Policy Pathways: A Tale of Renewed Cities

Download the document.

Transport currently accounts for half of global oil consumption and nearly 20% of world energy use, of which approximately 40% is used in urban transport alone. The IEA expects urban transport energy consumption to double by 2050, despite ongoing vehicle technology and fuel-economy improvements. While increased mobility brings many benefits, the staggering rate of this increase creates new challenges. Urgent energy-efficiency policy attention will be needed to mitigate associated negative noise, air pollution, congestion, climate and economic impacts, all of which can cost countries billions of dollars per year.

This report highlights lessons learned and examples of good practice from countries with experience implementing a wide range of measures to improve energy efficiency in urban transport systems.

Part of the IEA Policy Pathway series, A Tale of Renewed Cities sets out key steps in planning, implementation, monitoring and evaluation to achieve improved energy efficiency in urban transport systems. The Policy Pathway series aims to help policy makers implement the IEA 25 Energy Efficiency Policy Recommendations.

 
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Posted by on July 17, 2013 in Energy, Publications, Transportation

 

After the ‘Crying Indian,’ Keep America Beautiful Starts a New Campaign

Read the full story in the New York Times.

The environmental group and the Advertising Council are following up their 1970s-era anti-litter advertisements with ones focusing on recycling.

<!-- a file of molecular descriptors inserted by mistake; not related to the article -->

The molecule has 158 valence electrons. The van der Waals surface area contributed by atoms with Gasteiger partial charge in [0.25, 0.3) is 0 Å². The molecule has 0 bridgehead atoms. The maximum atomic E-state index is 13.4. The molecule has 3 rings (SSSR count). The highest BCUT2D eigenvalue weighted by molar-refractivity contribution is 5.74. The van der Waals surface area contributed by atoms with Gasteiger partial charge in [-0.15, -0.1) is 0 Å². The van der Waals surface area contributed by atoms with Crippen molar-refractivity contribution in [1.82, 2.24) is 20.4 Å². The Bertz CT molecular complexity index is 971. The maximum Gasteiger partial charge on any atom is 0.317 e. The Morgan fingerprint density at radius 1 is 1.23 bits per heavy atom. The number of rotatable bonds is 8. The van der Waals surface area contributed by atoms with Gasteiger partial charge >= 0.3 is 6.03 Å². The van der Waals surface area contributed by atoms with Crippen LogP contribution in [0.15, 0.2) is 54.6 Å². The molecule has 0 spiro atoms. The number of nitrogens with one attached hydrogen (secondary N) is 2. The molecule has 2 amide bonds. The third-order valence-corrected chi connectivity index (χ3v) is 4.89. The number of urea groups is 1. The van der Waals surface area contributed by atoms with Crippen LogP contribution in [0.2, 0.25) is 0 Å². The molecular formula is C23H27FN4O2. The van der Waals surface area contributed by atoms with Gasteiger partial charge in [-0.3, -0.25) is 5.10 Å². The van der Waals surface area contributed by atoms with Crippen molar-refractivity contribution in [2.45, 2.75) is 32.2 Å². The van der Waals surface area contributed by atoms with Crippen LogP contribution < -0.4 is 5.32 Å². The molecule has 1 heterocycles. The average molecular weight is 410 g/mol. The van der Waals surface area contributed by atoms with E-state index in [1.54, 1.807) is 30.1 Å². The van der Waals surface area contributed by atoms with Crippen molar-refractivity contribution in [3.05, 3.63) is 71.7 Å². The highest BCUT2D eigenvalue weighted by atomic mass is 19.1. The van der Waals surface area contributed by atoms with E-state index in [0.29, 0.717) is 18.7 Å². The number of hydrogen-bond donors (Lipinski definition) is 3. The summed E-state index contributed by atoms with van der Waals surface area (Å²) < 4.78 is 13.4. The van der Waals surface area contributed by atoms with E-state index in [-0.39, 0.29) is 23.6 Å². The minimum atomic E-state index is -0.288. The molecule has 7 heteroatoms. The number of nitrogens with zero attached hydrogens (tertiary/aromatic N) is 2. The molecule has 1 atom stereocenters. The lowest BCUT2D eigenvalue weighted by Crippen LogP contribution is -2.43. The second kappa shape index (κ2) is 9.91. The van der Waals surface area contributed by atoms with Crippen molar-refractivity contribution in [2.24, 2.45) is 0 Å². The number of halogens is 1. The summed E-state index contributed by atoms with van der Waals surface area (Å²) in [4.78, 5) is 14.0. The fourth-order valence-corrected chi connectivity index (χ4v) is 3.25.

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Posted by on July 17, 2013 in Green lifestyle, Recycling

 

Drought response identified in potential biofuel plant

Read the full story from Penn State University.

Drought resistance is the key to large-scale production of Jatropha, a potential biofuel plant — and an international group of scientists has identified the first step toward engineering a hardier variety.

Jatropha has seeds with high oil content. But the oil’s potential as a biofuel is limited because, for large-scale production, this shrub-like plant needs the same amount of care and resources as crop plants.

 
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Posted by on July 17, 2013 in Biofuels

 

Call For Entries: Up-cycle Art and Designs

Get your upcycled and repurposed art and design published in Art Without Waste: 500 Upcycled and Earth-Friendly Designs by Patty K. Wongpakdee.

Art Without Waste is announcing a call for entries for all forward thinking visual communicators from around the world who are working with non-traditional materials and surfaces to create unique upcycled, recycled and green art and designs.

They are looking for designers, illustrators, artists, DIY enthusiasts who have harnessed their creative passion into the materials they manipulate, resulting in dynamic forms that encourage the viewer to perceive discarded items in an entirely new light. Winners will be published in a new showcase series on the Rockport Publisher’s list, which will feature 500 projects—similar to the 1000 series.

To participate: http://submissions.rockpaperink.com/art-without-waste/

or visit Facebook: https://www.facebook.com/pages/Art-Without-Waste-500-Upcycled-and-Earth-Friendly-Designs/486256401458141

 
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Posted by on July 17, 2013 in Art, Sustainable design, Upcycling

 

U.S. Energy Sector Vulnerabilities to Climate Change and Extreme Weather

This report—part of the Administration’s efforts to support national climate change adaptation planning through the Interagency Climate Change Adaptation Task Force and Strategic Sustainability Planning process established under Executive Order 13514 and to advance the U.S. Department of Energy’s goal of promoting energy security—examines current and potential future impacts of these climate trends on the U.S. energy sector. Report updated July 16, 2013.

 
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Posted by on July 17, 2013 in Climate change, Energy, Publications